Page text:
Russian newspaper editor charged with 'extremism'
Russian investigators charged the editor of a newspaper in the eastern Urals region with "extremism" over publications that "incited hatred", prosecutors said Tuesday.
Valery Uskov, 34, printed "statements that incited hatred" in a free newspaper in the small town of Zlatoust in the Chelyabinsk region, the Chelyabinsk investigative committee said in a statement, without elaborating.
The paper "contained calls for violence and extremism activities and incited hatred towards the authorities," an official at the regional prosecutor's office, Alexander Lapkov, told local television.
Television showed headlines critical of the authorities, including "Drought: Undeclared War" and "Eating Russia", an apparent pun on the name of the ruling United Russia party.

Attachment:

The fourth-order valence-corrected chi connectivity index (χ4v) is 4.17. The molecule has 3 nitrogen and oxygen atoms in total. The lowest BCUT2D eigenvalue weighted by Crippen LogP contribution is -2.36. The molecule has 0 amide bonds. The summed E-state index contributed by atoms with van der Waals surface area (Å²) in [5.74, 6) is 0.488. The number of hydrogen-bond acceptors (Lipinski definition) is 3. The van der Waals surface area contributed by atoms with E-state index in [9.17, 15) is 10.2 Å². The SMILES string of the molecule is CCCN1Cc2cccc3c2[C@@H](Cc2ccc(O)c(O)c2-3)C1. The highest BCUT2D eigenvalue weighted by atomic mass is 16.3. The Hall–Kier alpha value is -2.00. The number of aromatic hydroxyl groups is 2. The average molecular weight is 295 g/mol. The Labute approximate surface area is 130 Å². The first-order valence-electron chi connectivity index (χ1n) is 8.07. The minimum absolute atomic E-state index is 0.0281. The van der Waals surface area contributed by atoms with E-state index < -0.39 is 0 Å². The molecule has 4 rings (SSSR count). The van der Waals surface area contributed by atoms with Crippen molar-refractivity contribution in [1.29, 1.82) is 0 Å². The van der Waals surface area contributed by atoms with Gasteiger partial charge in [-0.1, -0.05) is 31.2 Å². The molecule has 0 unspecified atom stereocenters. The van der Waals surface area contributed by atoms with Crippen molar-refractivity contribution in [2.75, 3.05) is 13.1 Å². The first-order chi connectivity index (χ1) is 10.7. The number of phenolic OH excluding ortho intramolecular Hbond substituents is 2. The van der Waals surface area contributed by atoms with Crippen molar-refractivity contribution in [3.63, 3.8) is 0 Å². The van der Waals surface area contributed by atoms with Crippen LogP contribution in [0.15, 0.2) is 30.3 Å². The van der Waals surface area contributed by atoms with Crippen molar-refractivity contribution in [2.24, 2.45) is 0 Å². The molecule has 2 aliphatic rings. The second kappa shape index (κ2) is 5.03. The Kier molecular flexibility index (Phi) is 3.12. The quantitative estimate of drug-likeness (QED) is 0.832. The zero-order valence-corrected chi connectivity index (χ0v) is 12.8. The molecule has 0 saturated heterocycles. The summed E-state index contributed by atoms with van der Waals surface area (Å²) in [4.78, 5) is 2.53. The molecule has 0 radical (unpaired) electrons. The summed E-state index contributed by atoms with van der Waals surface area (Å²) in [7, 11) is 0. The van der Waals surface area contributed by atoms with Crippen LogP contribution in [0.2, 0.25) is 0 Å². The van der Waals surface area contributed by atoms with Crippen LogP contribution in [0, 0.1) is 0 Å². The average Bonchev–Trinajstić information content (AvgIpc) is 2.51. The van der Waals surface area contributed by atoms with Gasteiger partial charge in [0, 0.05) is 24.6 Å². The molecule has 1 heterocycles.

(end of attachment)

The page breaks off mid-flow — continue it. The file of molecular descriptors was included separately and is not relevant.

The paper had a circulation of 25,000 to 40,000 copies, investigators said. If found guilty, Uskov could serve up to four years in prison. He is being held in pre-trial detention while the investigation is continuing.
Amendments to Russia's law on extremism brought into force in 2007 were criticised by rights organisation as cracking down on media freedom with a vague definition of "extremism" and harsher jail sentences.
In May, Reporters Without Borders named Prime Minister Vladimir Putin as one of the world's top 40 "predators of press freedom".
© 2010 AFP